Moving drama about a child fleeing the Nazis
Keiron Pim This year marks the 70th anniversary of the Kindertransport, which saved almost 10,000 children from the clutches of the Nazi regime. A powerful play in Norwich explores the issues faced by these children. KEIRON PIM reports.
So many poignant tales emerged from the horrors of the second world war, but few have more emotional impact than the story of the Kindertransport.
As the Nazi Party strengthened its grip on a swathe of central Europe in the late 1930s and anti-Semitic rioters perpetrated the pogrom known as Kristallnacht, Hitler's regime agreed a deal with the British government whereby almost 10,000 children, most of them Jewish, were allowed to leave their homes and families to be whisked away to a new life in Britain.
The children of the Kindertransport were lucky to have escaped the fate they might have met had they remained in mainland Europe: only 11pc of Jewish children alive in 1933 survived to 1945, and a total of 1.5 million children were killed in the Holocaust.
But their good fortune was mixed with a heartrending sadness. They said a hurried goodbye to their mothers and fathers not knowing whether they would see them again, and many of them never did, only finding out after the war that they had been made orphans by Hitler's 'Final Solution'. On top of this they faced the emotional trauma of adapting to a new country and in many cases a new identity.
It is this scenario that is explored by a moving play that opens at Norwich's Sewell Barn Theatre tonight.
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Diane Samuels' play, simply called Kindertransport, focuses on nine-year-old Eva, who arrives in Manchester, anglicises her name to Evelyn and tries to bury all sign of her previous life. It is only decades later when her daughter discovers some old letters in the attic that Eva, played by Susanna Heymans, is forced to confront what she went through as a child, which in turn affects her relationship with her daughter.
Director Carole Lovett explained the choice of play for the popular amateur theatrical company's latest production.
“This year there has been a lot of interest in the Kindertransport with the 70th anniversary approaching.
“But as well as this we felt it was important, just as a piece of literary work. It's a wonderful play, put together so well - it's worth doing whatever your political or religious convictions.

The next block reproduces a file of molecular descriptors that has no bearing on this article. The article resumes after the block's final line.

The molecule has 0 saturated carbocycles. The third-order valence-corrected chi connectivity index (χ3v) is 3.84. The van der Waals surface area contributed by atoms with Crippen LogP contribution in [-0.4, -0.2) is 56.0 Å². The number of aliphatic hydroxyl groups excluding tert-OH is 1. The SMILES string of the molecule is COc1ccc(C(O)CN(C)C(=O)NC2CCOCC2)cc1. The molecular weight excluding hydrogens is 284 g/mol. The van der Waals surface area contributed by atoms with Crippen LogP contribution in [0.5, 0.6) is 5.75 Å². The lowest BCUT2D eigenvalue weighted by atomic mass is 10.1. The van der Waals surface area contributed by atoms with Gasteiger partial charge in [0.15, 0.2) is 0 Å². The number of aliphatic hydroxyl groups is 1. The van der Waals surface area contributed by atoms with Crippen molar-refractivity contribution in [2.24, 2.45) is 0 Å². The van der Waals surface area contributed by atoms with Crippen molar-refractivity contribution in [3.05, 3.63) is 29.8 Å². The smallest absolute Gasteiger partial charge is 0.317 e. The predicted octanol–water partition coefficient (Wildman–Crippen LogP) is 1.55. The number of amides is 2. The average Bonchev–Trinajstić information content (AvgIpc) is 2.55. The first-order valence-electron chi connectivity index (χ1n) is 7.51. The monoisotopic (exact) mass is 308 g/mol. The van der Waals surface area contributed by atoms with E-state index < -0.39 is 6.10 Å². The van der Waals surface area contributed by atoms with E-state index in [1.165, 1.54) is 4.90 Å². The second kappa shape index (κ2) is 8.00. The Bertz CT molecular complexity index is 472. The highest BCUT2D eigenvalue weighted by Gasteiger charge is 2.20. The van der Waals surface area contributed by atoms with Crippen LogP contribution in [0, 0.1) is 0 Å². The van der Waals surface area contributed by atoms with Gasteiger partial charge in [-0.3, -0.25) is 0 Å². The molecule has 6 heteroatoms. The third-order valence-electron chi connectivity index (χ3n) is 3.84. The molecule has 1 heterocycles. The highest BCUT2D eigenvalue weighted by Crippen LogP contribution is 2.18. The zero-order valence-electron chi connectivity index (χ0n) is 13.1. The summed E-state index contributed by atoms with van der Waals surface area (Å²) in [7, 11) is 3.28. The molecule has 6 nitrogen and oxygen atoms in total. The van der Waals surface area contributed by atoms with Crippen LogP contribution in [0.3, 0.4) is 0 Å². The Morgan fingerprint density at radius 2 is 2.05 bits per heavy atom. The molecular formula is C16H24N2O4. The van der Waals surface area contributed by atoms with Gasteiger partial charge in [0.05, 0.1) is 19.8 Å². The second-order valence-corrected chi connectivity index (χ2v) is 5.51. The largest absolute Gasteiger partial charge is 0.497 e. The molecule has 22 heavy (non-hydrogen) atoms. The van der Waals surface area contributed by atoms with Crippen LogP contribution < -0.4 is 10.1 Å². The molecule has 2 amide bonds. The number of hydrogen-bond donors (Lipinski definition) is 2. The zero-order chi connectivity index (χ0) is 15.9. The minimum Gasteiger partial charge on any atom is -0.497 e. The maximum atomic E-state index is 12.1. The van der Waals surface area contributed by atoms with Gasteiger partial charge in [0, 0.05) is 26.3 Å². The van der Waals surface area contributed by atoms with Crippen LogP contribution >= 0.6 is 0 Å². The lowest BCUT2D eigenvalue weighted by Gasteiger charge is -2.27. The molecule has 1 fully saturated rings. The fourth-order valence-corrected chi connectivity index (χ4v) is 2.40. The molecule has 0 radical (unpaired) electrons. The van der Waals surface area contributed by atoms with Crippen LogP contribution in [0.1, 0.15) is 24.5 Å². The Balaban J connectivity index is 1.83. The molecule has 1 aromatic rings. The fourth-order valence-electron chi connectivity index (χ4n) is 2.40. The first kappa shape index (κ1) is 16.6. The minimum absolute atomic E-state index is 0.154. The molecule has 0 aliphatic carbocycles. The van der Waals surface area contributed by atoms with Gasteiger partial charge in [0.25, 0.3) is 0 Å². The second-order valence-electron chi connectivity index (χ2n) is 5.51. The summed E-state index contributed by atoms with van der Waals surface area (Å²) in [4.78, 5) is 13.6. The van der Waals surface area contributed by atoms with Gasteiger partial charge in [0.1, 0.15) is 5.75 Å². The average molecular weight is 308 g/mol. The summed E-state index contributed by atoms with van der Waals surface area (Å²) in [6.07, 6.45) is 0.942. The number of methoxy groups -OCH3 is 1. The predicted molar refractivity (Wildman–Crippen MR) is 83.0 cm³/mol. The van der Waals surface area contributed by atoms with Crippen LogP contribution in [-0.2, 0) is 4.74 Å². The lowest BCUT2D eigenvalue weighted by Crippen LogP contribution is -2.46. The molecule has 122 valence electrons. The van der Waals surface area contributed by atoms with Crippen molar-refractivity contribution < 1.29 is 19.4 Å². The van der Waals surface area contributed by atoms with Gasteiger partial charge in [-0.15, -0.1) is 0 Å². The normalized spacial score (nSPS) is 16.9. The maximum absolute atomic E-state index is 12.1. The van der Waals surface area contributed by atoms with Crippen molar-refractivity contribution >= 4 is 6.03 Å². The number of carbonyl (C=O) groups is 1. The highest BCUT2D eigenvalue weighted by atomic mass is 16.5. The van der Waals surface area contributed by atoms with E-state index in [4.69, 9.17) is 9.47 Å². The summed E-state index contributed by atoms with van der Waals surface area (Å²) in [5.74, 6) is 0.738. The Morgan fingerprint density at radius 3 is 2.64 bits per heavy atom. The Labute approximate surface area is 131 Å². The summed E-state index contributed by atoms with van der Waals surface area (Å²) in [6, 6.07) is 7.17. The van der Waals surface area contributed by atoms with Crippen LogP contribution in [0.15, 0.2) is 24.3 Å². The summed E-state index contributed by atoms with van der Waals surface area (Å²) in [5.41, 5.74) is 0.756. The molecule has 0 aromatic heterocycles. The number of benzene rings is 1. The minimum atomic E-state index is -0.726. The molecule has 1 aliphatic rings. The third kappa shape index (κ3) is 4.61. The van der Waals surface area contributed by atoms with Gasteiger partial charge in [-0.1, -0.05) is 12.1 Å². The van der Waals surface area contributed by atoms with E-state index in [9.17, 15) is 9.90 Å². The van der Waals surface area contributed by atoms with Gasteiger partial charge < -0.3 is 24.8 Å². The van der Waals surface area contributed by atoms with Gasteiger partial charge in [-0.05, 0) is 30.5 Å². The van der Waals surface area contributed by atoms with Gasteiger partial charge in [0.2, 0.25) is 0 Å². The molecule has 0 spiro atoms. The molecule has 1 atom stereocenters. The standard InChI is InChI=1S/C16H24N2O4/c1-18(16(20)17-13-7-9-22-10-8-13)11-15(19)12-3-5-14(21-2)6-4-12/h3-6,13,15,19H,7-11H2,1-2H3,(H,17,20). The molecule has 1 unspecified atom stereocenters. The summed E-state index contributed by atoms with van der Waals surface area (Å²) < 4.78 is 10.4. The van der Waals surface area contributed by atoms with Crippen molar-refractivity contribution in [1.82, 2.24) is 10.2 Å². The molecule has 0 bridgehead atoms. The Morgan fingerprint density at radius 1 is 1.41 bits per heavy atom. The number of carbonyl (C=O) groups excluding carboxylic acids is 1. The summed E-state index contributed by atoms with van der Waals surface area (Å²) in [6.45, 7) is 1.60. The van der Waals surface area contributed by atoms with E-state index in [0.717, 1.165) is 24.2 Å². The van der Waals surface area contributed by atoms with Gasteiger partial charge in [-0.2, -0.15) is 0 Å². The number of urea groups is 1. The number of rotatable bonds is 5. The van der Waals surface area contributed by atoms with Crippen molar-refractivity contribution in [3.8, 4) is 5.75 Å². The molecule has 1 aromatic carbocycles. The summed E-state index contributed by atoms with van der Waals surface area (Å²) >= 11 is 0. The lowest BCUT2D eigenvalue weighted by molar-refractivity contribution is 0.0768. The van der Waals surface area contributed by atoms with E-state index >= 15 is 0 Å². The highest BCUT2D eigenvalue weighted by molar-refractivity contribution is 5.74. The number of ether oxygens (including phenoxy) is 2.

“It's very interesting. It deals with one Kindertransport child who has put a lot of stuff in the background of her life because she needs to move on, but of course there are still hidden demons.
“There is a lot about the relationship between mothers and daughters as well.”
Carole added that a character called the Ratcatcher appears in a variety of guises throughout the story. Modelled on the Pied Piper of Hamelin, this character plays on Eva's enduring fear of men in uniforms, a legacy of her experience of fleeing Germany.
The play debuted in 1993 and won its author a Verity Bargate Award, which recognises emerging playwrights. This production comes 10 years after the Sewell Barn Theatre reopened following a devastating arson attack.
Back in the 19th century the converted barn was owned by the brother of Anna Sewell, author of Black Beauty, and it is said that it was used as a stable for the family's horse that inspired the classic book.
By 1980 the building had fallen into disrepair as a store and bike-shed for the nearby Blyth-Jex School but that year saw it transformed into an intimate theatre seating 110 people. Since then, the hiatus caused by the fire aside, the building has remained home to a company with a reputation for staging quality amateur theatrical productions.
“We are using six actors - five ladies and a man. I couldn't have better actors. I have been so impressed by their talent and commitment,” said Carole, a retired teacher who has acted in many of the theatre's previous productions, most recently taking the role of Paulina in Shakespeare's The Winter's Tale.
She added that the production had benefited greatly from the advice of Ilse Bell, who lives in Norwich and arrived here on the Kindertransport as a 14-year-old.
“Her willingness to share her experiences of that period of her life have enabled our cast to really understand the effect on those young children, uprooted from their homeland and sent far away to a strange country without the support of parents and not speaking the language.”
“She has been tremendous. Although her story is different from Eva's, her reactions were exactly the same and she said that the play's writer has got it spot on and this was exactly how she felt.”
Kindertransport, by Diane Samuels, is at the Sewell Barn Theatre, Constitution Hill, Norwich on April 24-26 and April 30, and then from May 1-3, beginning at 7.30pm. Admission is £7 or £5 for concessions. Tickets are available from Jarrold's customer services on the department store's second floor - call 01603 697248.